wow. now that I have solved the drug problem, let's move on to cancer : )


posted by das_2099 at 10:06 AM on March 6, 2001


My last post got screwed. it should have read :
The concept of (name of illegal drug)being legal for adults only makes about as much sense as (name of legal drug , eg alchohol)being for adults only. Namely none."

sorry, i used the "less than " and "greater than" symbols before. i forgot there was some html involved

sorry, that first post looks insane ; )

posted by das_2099 at 10:09 AM on March 6, 2001


Kill all drug dealers and users.
posted by Postroad at 10:16 AM on March 6, 2001


I'm actually digging that the site has great big photos with their stories. Plentiful and large photos is still the thing that most print newspapers have over their online editions.

This story, which davidgentle posted to this thread, is all about some guy's sacred mission to get a photo of Thomas Pynchon---it reads like a spy story---the guy finally gets the picture, and on the website, it's 150 pixels wide! Bet it was huge in print.

By contrast, dig the Journal's front page---monster photograph ahoy! Good for them.

In response to Don's hot potato, there: what do school shootings have to do with undercover police operations that take advantage of a school's social network to make arrests related to drug sales where the drugs "were not being sold on the high school campus"?

Postroad: you, sir, are a troll.
posted by Sapphireblue at 10:24 AM on March 6, 2001


That sounds like 'drug talk' to me.
posted by sonofsamiam at 10:51 AM on March 6, 2001


sonofsamiam:
that is pretty damned funny

posted by das_2099 at 11:10 AM on March 6, 2001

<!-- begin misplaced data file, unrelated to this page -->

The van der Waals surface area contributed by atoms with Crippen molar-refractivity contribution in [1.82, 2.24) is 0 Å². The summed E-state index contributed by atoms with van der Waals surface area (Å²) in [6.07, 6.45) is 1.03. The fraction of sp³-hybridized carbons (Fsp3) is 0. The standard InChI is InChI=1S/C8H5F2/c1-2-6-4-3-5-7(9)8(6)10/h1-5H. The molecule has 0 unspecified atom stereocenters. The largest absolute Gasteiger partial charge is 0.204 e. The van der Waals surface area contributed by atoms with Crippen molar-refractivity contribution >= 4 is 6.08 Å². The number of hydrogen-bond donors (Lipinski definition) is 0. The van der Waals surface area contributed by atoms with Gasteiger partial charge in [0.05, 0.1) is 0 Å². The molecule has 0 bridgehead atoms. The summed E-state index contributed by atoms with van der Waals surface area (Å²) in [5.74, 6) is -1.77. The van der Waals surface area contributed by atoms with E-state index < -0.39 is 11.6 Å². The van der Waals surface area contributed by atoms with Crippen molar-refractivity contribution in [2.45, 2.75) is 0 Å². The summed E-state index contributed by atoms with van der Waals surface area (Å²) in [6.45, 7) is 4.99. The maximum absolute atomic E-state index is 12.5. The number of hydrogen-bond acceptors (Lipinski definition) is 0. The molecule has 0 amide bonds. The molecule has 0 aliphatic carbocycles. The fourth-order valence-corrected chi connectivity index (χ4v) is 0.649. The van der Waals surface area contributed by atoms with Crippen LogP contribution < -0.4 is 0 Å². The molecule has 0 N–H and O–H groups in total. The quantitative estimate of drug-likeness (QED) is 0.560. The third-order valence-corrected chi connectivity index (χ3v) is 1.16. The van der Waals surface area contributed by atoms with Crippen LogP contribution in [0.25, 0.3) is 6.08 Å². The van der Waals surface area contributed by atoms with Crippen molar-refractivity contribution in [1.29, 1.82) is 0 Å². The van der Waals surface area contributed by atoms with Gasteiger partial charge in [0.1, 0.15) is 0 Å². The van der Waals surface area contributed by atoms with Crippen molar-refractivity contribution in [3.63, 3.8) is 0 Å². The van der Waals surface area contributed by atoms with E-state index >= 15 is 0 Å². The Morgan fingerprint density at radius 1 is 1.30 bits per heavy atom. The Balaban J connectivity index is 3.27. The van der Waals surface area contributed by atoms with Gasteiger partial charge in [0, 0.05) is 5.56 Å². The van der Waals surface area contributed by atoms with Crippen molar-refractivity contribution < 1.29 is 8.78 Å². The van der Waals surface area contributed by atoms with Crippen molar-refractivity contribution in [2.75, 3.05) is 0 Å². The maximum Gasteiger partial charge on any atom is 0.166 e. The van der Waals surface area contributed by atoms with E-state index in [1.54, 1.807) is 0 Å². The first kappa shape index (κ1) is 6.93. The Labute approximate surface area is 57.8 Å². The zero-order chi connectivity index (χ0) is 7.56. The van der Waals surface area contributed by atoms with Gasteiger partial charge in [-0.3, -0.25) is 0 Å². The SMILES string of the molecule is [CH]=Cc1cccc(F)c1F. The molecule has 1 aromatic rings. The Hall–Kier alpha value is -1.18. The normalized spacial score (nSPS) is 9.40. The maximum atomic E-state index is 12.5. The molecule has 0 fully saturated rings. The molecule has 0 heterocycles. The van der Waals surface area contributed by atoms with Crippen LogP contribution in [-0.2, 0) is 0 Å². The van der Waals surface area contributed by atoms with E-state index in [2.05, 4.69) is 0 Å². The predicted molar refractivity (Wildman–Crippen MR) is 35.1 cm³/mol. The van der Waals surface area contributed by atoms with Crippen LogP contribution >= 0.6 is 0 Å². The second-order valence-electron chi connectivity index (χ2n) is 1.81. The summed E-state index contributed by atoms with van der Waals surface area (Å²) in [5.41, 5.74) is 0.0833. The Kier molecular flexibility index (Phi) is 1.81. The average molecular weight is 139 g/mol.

Is it me, or did they tweak the color levels of each of those giant Offender Photos in Photoshop? All fourteen of them look blue and downright spooky, with zombie eyes that seem to say: "Please, I need more drugs! I want to corrupt your youth!" Impressive work.

Postroad: I'm willing to bet that there are current, former or future drug users in the room. Would you care to elaborate?
posted by sixfoot6 at 11:16 AM on March 6, 2001


Kill all trolls
posted by Postroad at 11:31 AM on March 6, 2001


Sapphireblue,

Because they both point to a need for increased police presence (uniformed or otherwise) in schools. Call me fascist, but where I went to high school, we could've used 'em.


posted by ratbastard at 11:36 AM on March 6, 2001


ratbastard,

Fascist.

I thought, from your original post, you were seeking to draw a closer parallel between drugs in schools and kids with guns in schools than simply two items on a checklist of Things The Cops Could Fix For Us.

By the time the schools are so bad you've got to patrol the halls with policemen, something's already gone wrong that *no* number of cops can fix.

If lucky enough to be in the right place at the right time, policemen can, maybe, sometimes, prevent crime. But they can't prevent *criminals*. Saying police presence is the answer makes the implicit assumption that there are going to be kids with guns just because that's how it is, and since that's how it is, we better protect *our* kids, the *good* kids---call me idealist, but it'd sure be nice to show that same concern to the ones who end up toting guns to school. They don't get born that way, I don't believe.

If there were a way to get to those kids before they go over the edge, then we don't have to worry about how dangerous they might be for the eighty-five percent or so of each school year they spend someplace *other* than in school.
posted by Sapphireblue at 12:36 PM on March 6, 2001


oh, and in my pinko-radical fervor I forgot to make this point:

*undercover* drug operations in schools won't deter *any* crime unless through student paranoia. paranoia will only come about [insert pot joke here] by making these undercover operations commonplace... and I sure don't like to think about how many cops there'd have to be pretending to be high school students to make that happen.
posted by Sapphireblue at 12:44 PM on March 6, 2001


last year, there was a slight threat at my high school that resulted in cops patroling campus. it was awful. not because anyone was doing anything wrong, but because everyone got paranoid and scared. i was far more scared once the cops showed up than before there was no real threat. no one paid much attention to anything that day because we were all so distracted and freaked out by the police presence everywhere. no one learned a goddamn thing. police presence pervasive enough to make a difference just takes away from the learning process.
posted by pikachulolita at 1:28 PM on March 6, 2001